Figure 2. The most distressed counties have seen positive job growth in manufacturing and high-tech industries, with little change in clean energy or semiconductors.

We find that the most distressed counties did significantly better in job growth due to manufacturing in the most recent period (2019 to 2022-23) compared to either of the prior periods. Conversely, the least distressed counties in this group did significantly worse in competitive job growth due to manufacturing during the most recent period compared to either of the two prior periods. This finding is similar to other studies that have examined increased factory construction driven by Biden administration investments in “strategic sectors” such as advanced manufacturing. These investments have predominantly benefited U.S. counties with struggling economies. Other factors, such as a surge in reshoring following pandemic-related supply chain issues, may have also played a role.

High-tech industries show a similar trend, with the most distressed counties having higher levels of competitive job growth in the most recent period (2019 to 2022-2023) compared to the prior two periods. Again, this finding is in alignment with other studies showing that high-tech industries are diversifying geographically. However, while the most distressed counties show improvement in overall and tech-related job growth, it’s premature to attribute these trends solely to public policy without specific evidence.

As mentioned previously, the least distressed counties have seen a slowdown in competitive growth in high-tech industries. Much of the job growth in these counties was the result of investments prior to the Great Recession (2001 to 2007). The decline in high-tech growth in the least distressed counties during the Great Recession and recovery (2007 to 2019) might be attributed to rising housing and local costs, possibly outweighing agglomeration benefits for businesses to operate in high-tech centers such as Silicon Valley and Seattle.

The results for clean energy and semiconductors are somewhat less robust. For counties with different baselines of economic distress, the competitive job growth of these industries shows little change across the various periods.

Job growth trends in distressed counties are promising, but more substantial interventions are needed to fully close the employment rate gap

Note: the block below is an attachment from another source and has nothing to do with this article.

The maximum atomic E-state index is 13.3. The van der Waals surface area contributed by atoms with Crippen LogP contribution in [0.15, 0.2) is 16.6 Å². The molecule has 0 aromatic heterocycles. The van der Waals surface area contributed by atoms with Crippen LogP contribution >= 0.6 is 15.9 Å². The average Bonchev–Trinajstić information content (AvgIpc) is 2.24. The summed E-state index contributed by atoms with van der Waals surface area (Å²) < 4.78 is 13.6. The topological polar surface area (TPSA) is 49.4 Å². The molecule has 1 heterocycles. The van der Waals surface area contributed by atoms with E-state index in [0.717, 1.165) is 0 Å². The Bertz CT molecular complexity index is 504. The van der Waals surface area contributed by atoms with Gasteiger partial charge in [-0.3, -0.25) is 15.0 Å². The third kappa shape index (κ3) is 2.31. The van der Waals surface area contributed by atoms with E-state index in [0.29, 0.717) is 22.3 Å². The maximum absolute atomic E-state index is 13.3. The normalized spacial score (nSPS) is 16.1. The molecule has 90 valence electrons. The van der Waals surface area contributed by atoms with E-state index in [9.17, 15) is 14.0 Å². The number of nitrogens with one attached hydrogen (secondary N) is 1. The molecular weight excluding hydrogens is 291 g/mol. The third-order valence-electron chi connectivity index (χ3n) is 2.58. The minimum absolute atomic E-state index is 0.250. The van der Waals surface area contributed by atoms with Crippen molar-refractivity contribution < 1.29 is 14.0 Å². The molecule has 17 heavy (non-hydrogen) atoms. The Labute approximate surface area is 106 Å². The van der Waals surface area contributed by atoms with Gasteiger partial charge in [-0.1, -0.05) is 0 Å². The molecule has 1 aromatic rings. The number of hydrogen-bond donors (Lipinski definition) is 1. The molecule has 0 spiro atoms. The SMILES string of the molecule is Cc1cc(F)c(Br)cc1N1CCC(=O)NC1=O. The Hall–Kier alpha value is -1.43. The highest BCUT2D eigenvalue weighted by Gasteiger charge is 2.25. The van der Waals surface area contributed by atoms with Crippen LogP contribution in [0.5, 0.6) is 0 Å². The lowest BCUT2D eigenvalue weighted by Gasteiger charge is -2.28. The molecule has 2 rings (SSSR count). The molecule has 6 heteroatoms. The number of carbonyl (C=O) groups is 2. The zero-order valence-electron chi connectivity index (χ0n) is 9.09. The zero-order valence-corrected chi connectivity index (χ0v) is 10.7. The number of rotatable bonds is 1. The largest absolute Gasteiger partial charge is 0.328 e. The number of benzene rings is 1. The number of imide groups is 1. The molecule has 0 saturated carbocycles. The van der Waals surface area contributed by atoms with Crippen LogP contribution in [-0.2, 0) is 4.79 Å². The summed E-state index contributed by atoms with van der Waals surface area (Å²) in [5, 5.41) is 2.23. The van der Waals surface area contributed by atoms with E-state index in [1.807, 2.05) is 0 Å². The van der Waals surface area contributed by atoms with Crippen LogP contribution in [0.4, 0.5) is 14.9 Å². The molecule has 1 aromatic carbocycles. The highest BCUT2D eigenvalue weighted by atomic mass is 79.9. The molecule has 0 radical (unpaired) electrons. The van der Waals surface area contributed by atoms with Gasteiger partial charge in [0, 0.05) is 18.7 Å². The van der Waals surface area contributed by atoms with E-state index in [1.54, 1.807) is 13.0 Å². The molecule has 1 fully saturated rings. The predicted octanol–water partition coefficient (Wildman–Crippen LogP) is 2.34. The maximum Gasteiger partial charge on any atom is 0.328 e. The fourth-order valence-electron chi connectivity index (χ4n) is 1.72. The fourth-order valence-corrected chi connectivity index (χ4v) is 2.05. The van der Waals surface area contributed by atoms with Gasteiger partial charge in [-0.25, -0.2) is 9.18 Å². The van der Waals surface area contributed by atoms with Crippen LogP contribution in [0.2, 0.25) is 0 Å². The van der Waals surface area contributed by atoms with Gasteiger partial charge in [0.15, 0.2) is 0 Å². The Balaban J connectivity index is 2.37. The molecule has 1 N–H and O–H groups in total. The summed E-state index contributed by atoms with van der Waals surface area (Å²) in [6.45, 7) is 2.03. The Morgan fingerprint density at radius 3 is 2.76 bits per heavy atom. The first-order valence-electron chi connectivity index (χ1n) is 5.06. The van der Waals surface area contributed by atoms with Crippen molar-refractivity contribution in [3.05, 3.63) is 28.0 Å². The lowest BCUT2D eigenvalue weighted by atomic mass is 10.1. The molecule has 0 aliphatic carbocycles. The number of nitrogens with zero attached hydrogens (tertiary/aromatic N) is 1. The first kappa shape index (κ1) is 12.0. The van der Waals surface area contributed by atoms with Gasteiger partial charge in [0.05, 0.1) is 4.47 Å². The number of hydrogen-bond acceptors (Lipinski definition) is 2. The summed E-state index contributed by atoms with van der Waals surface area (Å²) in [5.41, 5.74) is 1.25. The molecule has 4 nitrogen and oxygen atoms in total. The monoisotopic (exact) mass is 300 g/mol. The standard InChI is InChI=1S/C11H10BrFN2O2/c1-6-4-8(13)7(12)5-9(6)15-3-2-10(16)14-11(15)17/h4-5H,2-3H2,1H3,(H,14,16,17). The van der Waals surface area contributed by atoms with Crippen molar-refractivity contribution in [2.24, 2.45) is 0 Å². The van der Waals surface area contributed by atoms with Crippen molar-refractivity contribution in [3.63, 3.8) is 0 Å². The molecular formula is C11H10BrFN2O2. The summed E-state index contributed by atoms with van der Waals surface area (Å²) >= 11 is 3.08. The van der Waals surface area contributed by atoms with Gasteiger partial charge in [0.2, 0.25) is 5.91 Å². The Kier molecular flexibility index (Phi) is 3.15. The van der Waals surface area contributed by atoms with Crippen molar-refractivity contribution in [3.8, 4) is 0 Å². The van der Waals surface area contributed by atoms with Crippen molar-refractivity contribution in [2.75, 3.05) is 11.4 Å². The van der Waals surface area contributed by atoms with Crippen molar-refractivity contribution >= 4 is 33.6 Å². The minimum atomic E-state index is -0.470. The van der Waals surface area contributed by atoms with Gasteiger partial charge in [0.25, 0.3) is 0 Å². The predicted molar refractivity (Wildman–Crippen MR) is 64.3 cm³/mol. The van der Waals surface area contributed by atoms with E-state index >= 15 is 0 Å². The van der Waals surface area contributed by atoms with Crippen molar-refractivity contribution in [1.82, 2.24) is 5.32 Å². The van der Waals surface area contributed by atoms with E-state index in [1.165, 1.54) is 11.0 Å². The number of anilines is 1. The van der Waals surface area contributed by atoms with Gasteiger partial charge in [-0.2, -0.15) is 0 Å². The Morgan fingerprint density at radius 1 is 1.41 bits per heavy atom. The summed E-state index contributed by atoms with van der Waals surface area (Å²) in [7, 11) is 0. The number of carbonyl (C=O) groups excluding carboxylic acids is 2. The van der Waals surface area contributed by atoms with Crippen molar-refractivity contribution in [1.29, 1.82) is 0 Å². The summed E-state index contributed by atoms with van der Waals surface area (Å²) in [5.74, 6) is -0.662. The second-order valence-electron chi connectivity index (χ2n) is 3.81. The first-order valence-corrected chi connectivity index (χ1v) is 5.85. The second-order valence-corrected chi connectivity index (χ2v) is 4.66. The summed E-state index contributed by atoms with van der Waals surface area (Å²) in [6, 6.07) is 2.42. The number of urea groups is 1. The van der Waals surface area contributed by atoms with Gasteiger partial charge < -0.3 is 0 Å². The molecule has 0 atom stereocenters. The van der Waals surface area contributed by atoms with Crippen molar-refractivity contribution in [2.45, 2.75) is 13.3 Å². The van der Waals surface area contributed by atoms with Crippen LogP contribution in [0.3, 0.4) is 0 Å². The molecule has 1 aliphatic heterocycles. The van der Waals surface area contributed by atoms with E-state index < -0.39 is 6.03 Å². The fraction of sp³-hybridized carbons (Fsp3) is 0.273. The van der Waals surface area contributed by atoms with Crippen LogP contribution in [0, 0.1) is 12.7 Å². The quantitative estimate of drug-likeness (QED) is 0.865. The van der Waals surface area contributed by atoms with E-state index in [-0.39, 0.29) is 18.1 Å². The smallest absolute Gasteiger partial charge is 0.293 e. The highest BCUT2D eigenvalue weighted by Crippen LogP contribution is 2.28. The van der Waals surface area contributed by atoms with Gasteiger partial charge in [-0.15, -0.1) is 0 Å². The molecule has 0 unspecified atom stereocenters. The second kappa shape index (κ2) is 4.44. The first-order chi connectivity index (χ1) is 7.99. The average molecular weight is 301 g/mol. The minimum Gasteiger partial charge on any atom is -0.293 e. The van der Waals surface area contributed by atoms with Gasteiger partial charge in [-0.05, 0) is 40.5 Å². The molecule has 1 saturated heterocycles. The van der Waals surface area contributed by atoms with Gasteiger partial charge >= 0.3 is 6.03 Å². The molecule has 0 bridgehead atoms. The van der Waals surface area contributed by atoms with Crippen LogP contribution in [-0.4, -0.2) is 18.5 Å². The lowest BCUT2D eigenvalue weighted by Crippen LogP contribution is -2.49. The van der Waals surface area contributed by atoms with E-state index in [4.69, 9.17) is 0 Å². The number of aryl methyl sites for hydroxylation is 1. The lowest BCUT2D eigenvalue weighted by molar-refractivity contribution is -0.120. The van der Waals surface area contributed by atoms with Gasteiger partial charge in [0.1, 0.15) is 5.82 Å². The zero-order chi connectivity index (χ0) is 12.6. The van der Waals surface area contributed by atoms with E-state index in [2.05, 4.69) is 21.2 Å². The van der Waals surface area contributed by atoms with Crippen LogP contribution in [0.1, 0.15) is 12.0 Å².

Recent trends indicate more favorable job growth for the most distressed counties compared to the least distressed ones, influenced partly by shifts in manufacturing and high-tech industries. These positive shifts, though promising, are merely a sign that further decline has halted rather than narrowing the overall employment rate gap.

To meaningfully bridge this gap, more substantial job growth or policy interventions are required. Additionally, the sustainability of these recent positive trends remains uncertain; they could either be strengthened with effective industrial policies or fade if reliant on temporary fiscal assistance. As economic conditions evolve, ongoing analysis will be crucial to understanding these trends’ persistence and implications.


  • Footnotes
    1. The 2022-23 data are the last two quarters of 2022 Quarterly Census of Employment and Wages (QCEW) data and the first two quarters of the 2023 QCEW data. This was the most recent data available when we conducted our study.
    2. It should be noted that around 60% of Lightcast data employment counts by industry must be estimated using an algorithm that unsupresses the QCEW data, on which Lightcast industry employment counts are primarily based.
    3. As discussed in the full report, the differences between the most distressed counties’ job growth in the most recent period versus either of the two prior periods are statistically significantly greater than zero. For the least distressed counties, average growth in the most recent period is statistically significantly less than this quintile’s growth in the two prior periods. Finally, for the fourth quintile, in the next to least distressed county group, the growth in the most recent period is less than that in the prior period. All the other differentials over time are not statistically significantly different. 
    4.  See the full paper for the derivation of this calculation.